Wednesday 10 November 2021

November Concert – Will Be Socially Distanced

We will present two repeating one-hour concerts:

18:30 (with doors opening at 18:00)

20:45 (with doors opening at 20:15)

Emma Johnson (clarinet), Raphael Wallfisch (cello) and Martin Roscoe (piano) will be playing:

Farrenc: Trio for clarinet, cello and piano, op 44
Bax: Sonata for clarinet and piano
Fauré: Piano trio in D minor, op 120 (for clarinet)

This concert brings together three well-loved musicians, soloists in their own right, to make music. Emma Johnson and Raphael Wallfisch, both returning to Ilkley after long absences, are joined by regular Martin Roscoe.The concert is framed by French examples of that rare beast – the clarinet trio. Louise Farrenc’s music is becoming better known and her 1861 work is a welcome addition: Fauré’s is a late work of 1923. Both are lyrical and virtuosic, showing the change in harmonic language over 60 years.

For the filling in the sandwich, Emma Johnson puts her sheer beauty of sound and technical finesse at the service of Bax’s elegaic two-movement sonata. Martin Roscoe, at the piano throughout, demonstrates once again his versatility, musicianship and rapport with audiences and fellow musicians alike.

REVIEW BY Chris Skidmore

A spellbinding musical experience

It is a special experience when renowned soloists come together to make music. Such was the atmosphere in the Kings Hall for the performances given by Emma Johnson (clarinet), Raphael Wallfisch (cello) and Martin Roscoe (piano) for the Concert Club’s second outing of the season. They had chosen a programme of little-known works which held both the audiences for the two socially-distanced concerts spellbound.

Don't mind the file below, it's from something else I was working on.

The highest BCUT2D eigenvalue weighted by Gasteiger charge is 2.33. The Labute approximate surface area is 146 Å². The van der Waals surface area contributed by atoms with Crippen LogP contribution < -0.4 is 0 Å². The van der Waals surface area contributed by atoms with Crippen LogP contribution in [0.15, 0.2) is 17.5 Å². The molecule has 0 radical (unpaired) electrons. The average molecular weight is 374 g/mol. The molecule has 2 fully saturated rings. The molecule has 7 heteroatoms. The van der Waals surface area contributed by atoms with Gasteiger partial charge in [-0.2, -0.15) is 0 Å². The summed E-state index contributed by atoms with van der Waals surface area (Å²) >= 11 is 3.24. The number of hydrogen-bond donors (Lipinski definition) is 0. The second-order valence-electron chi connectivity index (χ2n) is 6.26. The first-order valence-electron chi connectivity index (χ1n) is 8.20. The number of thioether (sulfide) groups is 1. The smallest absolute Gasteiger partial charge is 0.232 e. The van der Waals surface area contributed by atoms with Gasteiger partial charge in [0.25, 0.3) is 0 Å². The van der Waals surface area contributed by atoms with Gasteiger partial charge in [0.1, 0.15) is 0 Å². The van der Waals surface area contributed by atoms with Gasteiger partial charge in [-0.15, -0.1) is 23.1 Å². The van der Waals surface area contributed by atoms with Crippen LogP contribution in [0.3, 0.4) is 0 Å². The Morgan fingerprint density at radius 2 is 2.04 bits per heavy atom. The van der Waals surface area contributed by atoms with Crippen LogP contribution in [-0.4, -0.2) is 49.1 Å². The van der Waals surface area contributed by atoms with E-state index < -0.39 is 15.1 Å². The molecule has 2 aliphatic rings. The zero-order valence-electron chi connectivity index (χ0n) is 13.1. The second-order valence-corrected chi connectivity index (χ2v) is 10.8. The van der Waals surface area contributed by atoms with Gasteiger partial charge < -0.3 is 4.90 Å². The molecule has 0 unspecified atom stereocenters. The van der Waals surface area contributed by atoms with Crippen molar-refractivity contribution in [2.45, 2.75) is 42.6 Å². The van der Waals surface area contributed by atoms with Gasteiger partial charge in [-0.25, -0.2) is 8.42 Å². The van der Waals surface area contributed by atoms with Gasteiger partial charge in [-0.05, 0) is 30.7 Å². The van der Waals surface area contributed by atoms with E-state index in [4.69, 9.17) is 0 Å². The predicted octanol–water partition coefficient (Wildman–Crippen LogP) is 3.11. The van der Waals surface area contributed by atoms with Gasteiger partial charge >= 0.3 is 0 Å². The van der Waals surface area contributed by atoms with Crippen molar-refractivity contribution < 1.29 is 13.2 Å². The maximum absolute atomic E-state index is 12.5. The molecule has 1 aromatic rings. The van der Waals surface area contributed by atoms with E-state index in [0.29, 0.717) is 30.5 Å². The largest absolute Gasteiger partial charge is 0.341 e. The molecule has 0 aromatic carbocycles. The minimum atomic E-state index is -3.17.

Louise Farrenc’s music is steadily joining the mainstream after nearly 150 years of neglect. Her clarinet trio is an enchanting work, full of lyrical tunes and contrapuntal ingenuity but with plenty to challenge the performers, particularly in the piano writing. Martin Roscoe was fully up to the challenge, as was Emma Johnson in the virtuous clarinet passages in the final two movements. Emma is not a showy performer and her sensitivity and that of Raphael Wallfisch on cello gave a gossamer lightness to the quiet passages. This was true chamber music.

Emma took centre stage to play from memory Arnold Bax’s clarinet sonata, a piece she clearly loves. The first movement has a celtic pastoral feel while the second starts off more spikely with repeated notes alternating with florid passage work but transforming in the later sections into more yearning melodic writing. Both Emma and Martin made this a performance to remember.

The trio reassembled to play Fauré’s only piano trio, with clarinet substituting for the more usual violin. In contrast to the Farrenc this is a piece in which the clarinet and cello playing together, rather than in imitation, is at the heart of the work. This is never more so than in the wistful central Andantino – the still centre of the work – to which Emma and Raphael gave a tender lyricism. The dazzling finale brought the piano again to the fore while the clarinet and cello continued their conversation if more insistently. Again, all three players impressed with their musicianship and ensemble.

Both performances were greeted by very warm applause which was answered with an encore of Fauré’s Sicilienne to round off a delightful evening.